Telkom has announced the launch of new shared data plans with their FreeMe Share Plans — which allow multiple SIMs to share a single…
(In response to former Pricecheck CEO Andre de Wet’s opinion piece earlier this week, Johann van Tonder — who once served as Naspers Labs head — argues that it’s wrong to believe Koos Bekker sold out SA by focusing the business mainly on foreign markets — Ed)
Koos Bekker stood up and clinked his glass. The dozen or so university students, seated at the dinner table around him, settled down.
“Before the next course,” he said, “please share with me your thoughts on the limitations of the internet.”
This was 1998. South Africans were just getting connected to the internet. Naspers was making its first moves into that space, guided by Bekker (pictured above) who had recently become Naspers CEO.
As each dinner guest would sing for their supper, Koos scribbled notes. A few words underlined, others had circles around them. Occasionally he’d ask a clarifying question.
Three courses, three topics. Several pages of scribbles.
In the last financial year, foreign businesses contributed 84% of total revenue for Naspers, up from 80% the year before
I was in that room as one of two youthful Naspers representatives. I found it all delightfully quirky, but it struck me this was as close as Koos could get to digital “natives” at the time.
I think it must have helped to put him one step ahead of the pack. He was trying to understand the changing world, getting his information at source, unfiltered.
Eleven years later, I saw a version of this at a Naspers CEO conference. It was held in Tokyo for various reasons. Partly it was to expose us to the Japanese market. They embraced “mobile first” when we thought of phones as devices for making calls.
Koos figured this immersion exercise would give us a taste of the (mobile) future so we could prepare for it. These were constant themes with Koos. Big picture. Think global. Eye on the future. Get out of the building, with apologies to Steve Blank.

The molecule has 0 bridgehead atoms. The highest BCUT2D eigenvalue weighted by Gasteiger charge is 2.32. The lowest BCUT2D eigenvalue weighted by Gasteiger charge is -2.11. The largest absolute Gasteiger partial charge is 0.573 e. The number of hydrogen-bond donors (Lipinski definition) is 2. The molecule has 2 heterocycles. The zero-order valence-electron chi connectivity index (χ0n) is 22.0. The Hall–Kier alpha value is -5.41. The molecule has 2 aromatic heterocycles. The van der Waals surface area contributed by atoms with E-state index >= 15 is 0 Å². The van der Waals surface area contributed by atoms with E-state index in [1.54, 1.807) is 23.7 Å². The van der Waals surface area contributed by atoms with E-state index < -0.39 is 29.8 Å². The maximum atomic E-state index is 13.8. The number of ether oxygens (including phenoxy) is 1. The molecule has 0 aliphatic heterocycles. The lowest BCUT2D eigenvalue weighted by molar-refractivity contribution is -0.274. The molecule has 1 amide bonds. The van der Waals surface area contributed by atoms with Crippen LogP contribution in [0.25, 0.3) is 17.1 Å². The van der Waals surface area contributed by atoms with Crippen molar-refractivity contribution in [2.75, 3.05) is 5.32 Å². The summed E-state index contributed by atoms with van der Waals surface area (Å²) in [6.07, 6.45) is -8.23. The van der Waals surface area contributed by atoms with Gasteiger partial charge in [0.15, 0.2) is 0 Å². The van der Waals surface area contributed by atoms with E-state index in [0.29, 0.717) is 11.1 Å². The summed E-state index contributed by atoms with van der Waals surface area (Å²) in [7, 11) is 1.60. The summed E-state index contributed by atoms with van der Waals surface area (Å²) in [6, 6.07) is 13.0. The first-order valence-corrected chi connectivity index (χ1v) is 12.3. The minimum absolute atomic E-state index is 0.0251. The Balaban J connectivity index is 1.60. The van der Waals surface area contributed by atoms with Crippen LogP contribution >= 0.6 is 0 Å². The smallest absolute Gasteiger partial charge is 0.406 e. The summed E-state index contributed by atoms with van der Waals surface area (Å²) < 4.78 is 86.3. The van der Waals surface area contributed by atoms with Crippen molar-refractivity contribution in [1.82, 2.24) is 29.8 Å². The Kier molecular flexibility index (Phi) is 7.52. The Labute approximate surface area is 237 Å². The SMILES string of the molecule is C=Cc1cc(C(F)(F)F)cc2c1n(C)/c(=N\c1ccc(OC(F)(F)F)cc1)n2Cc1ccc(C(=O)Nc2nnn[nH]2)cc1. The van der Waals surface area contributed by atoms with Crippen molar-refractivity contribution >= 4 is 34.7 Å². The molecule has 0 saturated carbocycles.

CEOs of various Naspers divisions from around the world flew in for this. No more than 20 of the 100 or so delegates were South African.
The format was varied, but included lots of debate. One topic, super sensitive and involving a key South African division, was discussed for a solid few hours.
Koos was quiet throughout the session, again scribbling notes feverishly as some of the best business minds and accomplished entrepreneurs in the world weighed in. At the very end he got up and briefly summarised the discussion, covering all the salient views.
Finally, he shared his own view. “Folks, I think you’ve missed the point entirely.” As he explained his reason for saying this, heads were nodding.
The problem was this: the debate was about the future — but from the perspective of today. Like watching a movie about 2019 made in the 80s. Now that we know what the future looks like, those scenes from 2019 are clearly set in the 80s.
The recommendation that came out of that group discussion was spot on, but five years too late, Koos pointed out. We were debating the only future we could see, imagining a 2019 set in 2009. Koos was thinking beyond that.
The world he projected that day at the end of this marathon session became true, more or less. He absolutely didn’t have any influence over it.